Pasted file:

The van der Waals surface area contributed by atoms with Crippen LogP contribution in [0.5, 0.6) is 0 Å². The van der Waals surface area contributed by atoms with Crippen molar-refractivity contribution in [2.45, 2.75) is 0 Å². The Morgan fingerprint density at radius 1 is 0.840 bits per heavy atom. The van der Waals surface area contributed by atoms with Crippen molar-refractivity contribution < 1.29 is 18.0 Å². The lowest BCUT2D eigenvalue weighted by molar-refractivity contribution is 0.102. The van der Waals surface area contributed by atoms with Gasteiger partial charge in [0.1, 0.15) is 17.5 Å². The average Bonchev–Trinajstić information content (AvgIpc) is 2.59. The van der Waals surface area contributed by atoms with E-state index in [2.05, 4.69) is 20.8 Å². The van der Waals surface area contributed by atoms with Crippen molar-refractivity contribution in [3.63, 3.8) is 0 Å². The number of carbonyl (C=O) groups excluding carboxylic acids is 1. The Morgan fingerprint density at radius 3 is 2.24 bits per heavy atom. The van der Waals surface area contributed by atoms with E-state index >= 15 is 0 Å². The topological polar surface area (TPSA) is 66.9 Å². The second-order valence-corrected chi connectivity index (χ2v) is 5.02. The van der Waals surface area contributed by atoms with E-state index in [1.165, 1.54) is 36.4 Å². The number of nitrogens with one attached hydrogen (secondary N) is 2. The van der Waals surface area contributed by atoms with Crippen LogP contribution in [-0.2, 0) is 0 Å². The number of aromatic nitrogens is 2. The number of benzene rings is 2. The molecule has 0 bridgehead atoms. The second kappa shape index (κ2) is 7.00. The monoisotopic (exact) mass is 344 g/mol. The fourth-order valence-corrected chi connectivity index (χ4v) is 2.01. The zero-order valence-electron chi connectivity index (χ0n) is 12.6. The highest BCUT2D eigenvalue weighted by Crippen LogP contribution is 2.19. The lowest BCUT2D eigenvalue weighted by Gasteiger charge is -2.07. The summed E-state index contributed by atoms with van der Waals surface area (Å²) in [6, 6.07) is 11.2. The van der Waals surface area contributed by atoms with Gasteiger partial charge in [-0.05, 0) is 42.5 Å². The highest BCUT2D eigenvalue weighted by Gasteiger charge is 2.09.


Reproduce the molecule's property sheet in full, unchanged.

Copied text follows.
The van der Waals surface area contributed by atoms with Crippen LogP contribution in [0.5, 0.6) is 0 Å². The van der Waals surface area contributed by atoms with Crippen molar-refractivity contribution in [2.45, 2.75) is 0 Å². The Morgan fingerprint density at radius 1 is 0.840 bits per heavy atom. The van der Waals surface area contributed by atoms with Crippen molar-refractivity contribution < 1.29 is 18.0 Å². The lowest BCUT2D eigenvalue weighted by molar-refractivity contribution is 0.102. The van der Waals surface area contributed by atoms with Gasteiger partial charge in [0.1, 0.15) is 17.5 Å². The average Bonchev–Trinajstić information content (AvgIpc) is 2.59. The van der Waals surface area contributed by atoms with E-state index in [2.05, 4.69) is 20.8 Å². The van der Waals surface area contributed by atoms with Crippen molar-refractivity contribution in [3.63, 3.8) is 0 Å². The number of carbonyl (C=O) groups excluding carboxylic acids is 1. The Morgan fingerprint density at radius 3 is 2.24 bits per heavy atom. The van der Waals surface area contributed by atoms with E-state index >= 15 is 0 Å². The topological polar surface area (TPSA) is 66.9 Å². The second-order valence-corrected chi connectivity index (χ2v) is 5.02. The van der Waals surface area contributed by atoms with E-state index in [1.165, 1.54) is 36.4 Å². The number of nitrogens with one attached hydrogen (secondary N) is 2. The van der Waals surface area contributed by atoms with Crippen LogP contribution in [-0.2, 0) is 0 Å². The number of aromatic nitrogens is 2. The number of benzene rings is 2. The molecule has 0 bridgehead atoms. The second kappa shape index (κ2) is 7.00. The monoisotopic (exact) mass is 344 g/mol. The fourth-order valence-corrected chi connectivity index (χ4v) is 2.01. The zero-order valence-electron chi connectivity index (χ0n) is 12.6. The highest BCUT2D eigenvalue weighted by Crippen LogP contribution is 2.19. The lowest BCUT2D eigenvalue weighted by Gasteiger charge is -2.07. The summed E-state index contributed by atoms with van der Waals surface area (Å²) in [6, 6.07) is 11.2. The van der Waals surface area contributed by atoms with Gasteiger partial charge in [-0.05, 0) is 42.5 Å². The highest BCUT2D eigenvalue weighted by Gasteiger charge is 2.09.